The History Cat Classroom
Let's Make A Deal
The story of the Louisiana Purchase reads like the plot of a bad soap opera. The Louisiana Territory- the land west of the Mississippi River to the Rocky Mountains (excluding the American southwest) - was owned by France at the outbreak of the French and Indian War in 1756. But, after it became obvious that France was going to lose that war to Britain it promised to hand over the land to its long time ally, Spain.
Fast forward to 1804, and a military genius by name of Napoleon Bonaparte is busily overthrowing the out of control French Republic, making himself emperor. Napoleon wastes no time in waging war in Europe for world domination. Part of this plan involves creating an empire in North America and so Napoleon forces his Spanish allies to give Louisiana back to France. U.S. Napoleon doesn't just reoccupy the Lousiana Territory but begins threatening the United States that it might be cutting off access to New Orlans and the Mississippi River.
President Thomas Jefferson totally freaks out upon hearing this new-- A French Empire in America could only mean trouble for the United States. So, Jefferson planned to form a secret alliance with our old enemy Britain against our old allies, the French.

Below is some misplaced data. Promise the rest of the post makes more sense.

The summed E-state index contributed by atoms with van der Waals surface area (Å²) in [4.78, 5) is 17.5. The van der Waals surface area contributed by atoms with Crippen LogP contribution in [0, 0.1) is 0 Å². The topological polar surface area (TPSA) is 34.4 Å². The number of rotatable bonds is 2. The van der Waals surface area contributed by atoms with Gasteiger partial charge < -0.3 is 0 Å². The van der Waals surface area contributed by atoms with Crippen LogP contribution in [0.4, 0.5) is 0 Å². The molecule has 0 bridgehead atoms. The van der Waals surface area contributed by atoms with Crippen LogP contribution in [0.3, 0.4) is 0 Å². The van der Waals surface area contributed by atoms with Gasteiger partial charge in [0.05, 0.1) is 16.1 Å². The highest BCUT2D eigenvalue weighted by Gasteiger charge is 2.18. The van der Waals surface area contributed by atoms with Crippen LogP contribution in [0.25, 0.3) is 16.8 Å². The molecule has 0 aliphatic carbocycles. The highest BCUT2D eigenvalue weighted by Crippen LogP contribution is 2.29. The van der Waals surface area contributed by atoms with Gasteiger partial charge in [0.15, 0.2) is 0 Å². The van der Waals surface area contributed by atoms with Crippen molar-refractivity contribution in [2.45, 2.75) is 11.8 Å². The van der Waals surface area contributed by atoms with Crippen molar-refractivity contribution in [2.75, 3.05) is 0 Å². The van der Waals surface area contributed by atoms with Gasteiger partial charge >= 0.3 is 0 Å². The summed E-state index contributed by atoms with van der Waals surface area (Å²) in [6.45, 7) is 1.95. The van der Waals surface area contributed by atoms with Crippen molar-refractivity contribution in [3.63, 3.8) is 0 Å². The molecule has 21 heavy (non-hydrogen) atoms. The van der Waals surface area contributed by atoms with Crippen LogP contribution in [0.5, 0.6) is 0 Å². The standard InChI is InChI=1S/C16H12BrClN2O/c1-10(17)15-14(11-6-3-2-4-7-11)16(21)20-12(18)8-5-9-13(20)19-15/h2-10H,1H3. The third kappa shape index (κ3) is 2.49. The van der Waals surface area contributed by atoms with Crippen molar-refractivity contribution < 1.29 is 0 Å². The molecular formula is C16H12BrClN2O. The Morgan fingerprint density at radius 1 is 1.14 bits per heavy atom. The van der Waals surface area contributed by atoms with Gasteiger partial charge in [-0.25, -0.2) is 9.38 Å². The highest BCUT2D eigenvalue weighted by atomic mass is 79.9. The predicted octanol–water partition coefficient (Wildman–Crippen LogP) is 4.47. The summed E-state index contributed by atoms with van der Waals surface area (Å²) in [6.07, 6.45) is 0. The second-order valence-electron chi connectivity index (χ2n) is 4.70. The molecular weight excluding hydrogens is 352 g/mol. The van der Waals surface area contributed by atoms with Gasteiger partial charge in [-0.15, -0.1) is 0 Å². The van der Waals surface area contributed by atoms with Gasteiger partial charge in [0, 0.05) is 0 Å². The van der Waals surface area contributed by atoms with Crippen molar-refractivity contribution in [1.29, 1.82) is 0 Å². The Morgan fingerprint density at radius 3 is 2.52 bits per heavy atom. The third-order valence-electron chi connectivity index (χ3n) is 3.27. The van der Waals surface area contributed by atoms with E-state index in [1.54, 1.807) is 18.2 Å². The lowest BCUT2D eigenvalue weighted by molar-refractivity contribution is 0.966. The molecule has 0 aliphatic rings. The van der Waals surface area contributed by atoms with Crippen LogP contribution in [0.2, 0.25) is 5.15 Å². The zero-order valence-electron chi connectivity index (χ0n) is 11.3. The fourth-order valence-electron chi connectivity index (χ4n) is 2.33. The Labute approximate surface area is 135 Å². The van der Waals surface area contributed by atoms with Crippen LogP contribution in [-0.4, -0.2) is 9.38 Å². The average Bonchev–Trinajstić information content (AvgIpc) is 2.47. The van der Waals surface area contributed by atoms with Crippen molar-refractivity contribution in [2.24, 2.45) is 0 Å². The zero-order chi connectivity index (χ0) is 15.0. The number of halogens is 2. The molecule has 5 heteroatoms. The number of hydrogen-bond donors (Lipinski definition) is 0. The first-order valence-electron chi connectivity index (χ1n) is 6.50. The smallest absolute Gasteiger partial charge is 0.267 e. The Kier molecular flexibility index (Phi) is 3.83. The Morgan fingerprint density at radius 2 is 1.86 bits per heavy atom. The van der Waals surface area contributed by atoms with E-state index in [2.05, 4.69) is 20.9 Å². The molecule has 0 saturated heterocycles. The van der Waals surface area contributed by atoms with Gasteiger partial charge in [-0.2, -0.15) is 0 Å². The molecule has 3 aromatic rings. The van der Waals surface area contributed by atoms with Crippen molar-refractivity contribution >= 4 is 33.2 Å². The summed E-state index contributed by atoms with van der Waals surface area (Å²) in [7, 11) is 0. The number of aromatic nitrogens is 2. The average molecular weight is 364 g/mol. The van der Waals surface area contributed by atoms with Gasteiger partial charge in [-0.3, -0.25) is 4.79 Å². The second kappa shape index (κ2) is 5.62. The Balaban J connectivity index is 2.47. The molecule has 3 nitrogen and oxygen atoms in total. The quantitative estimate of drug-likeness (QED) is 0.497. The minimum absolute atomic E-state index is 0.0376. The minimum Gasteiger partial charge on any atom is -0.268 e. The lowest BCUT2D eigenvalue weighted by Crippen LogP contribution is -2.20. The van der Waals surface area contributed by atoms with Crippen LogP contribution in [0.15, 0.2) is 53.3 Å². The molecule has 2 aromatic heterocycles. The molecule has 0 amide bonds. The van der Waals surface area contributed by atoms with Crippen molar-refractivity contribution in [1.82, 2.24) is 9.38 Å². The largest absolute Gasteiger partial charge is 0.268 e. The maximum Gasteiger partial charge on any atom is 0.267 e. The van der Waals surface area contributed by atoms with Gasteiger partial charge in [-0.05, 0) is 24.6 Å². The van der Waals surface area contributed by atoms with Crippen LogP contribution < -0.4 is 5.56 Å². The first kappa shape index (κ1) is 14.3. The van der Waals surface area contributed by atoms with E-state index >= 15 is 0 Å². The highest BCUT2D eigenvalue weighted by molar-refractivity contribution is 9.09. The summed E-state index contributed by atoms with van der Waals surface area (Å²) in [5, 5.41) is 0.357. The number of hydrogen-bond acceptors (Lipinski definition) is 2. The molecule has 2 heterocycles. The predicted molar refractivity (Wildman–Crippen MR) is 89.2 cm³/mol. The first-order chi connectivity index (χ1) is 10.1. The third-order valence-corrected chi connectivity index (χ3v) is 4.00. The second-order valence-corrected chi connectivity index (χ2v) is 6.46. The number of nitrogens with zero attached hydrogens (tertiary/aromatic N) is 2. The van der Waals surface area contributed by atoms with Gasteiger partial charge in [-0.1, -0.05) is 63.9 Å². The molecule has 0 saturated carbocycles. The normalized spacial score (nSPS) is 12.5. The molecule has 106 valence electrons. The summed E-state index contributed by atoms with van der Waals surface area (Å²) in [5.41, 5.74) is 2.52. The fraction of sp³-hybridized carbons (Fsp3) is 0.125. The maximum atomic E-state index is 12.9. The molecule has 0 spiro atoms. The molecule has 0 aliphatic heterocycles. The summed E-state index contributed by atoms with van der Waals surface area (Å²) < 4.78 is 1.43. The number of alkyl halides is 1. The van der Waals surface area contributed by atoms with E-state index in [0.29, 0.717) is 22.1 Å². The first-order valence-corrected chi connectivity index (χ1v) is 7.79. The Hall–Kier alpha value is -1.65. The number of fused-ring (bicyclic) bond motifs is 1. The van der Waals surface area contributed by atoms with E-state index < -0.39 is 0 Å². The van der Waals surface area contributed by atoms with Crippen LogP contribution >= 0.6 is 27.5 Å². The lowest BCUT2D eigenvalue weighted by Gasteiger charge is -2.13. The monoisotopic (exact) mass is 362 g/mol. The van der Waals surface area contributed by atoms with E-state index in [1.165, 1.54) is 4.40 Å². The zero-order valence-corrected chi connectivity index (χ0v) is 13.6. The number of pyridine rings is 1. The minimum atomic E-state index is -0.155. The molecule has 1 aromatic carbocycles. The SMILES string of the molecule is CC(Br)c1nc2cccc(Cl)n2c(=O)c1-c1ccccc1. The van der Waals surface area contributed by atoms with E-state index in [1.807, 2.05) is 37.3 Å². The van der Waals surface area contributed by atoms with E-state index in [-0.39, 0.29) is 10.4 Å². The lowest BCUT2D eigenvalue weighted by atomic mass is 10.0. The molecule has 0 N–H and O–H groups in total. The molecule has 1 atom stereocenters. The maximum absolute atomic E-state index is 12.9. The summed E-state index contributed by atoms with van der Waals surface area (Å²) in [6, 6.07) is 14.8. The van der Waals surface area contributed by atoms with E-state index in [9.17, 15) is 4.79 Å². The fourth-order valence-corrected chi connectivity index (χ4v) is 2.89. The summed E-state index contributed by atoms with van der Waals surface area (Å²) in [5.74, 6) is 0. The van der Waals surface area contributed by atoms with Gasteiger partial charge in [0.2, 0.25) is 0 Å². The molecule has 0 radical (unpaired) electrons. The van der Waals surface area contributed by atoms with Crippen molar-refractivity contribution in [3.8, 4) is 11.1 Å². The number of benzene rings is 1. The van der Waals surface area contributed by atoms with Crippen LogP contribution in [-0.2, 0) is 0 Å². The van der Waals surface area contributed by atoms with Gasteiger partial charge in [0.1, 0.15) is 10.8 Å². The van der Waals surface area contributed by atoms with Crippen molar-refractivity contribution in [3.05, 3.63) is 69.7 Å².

In response to Napoleon's scheming Jefferson quickly gathers a diplomatic team and sends them off to Paris with a letter asking to buy the port city of New Orleans that would keep the Mississippi River open to American trade. However, negotiations drug on throughout 1802 and into 1803.
The reason that Napoleon was such an eager beaver to abandon his plans for a North American empire you ask? Well, there are two reasons actually. The first was that the island of Haiti (then called Saint Dominique) was a profitable sugar colony in the Caribbean that was fighting for its survival against one of the biggest slave rebellions in history. The slave revolution began in 1791 and by 1803 it was obvious that this colony and its income would not be in French hands for much longer. (Haiti gained its independence in 1804). With the loss of Haiti, Napoleon would lose a major port which was an important trade link to New Orleans.
Secondly, Napoleon was fighting a war with Britain and Austria and needed the cash for his campaigns in Europe more than he needed a North American Empire.
I do not hesitate in giving the opinion, that it is almost wholly unfit for cultivation, and of course, uninhabitable by a people depending upon agriculture for their subsistence. Although tracts of fertile land considerably extensive are occasionally to be met with, yet the scarcity of wood and water, almost uniformly prevalent, will prove an insuperable obstacle in the way of settling the country
-Major Stephen :Long. 1823
Sioux Camp in the 1890s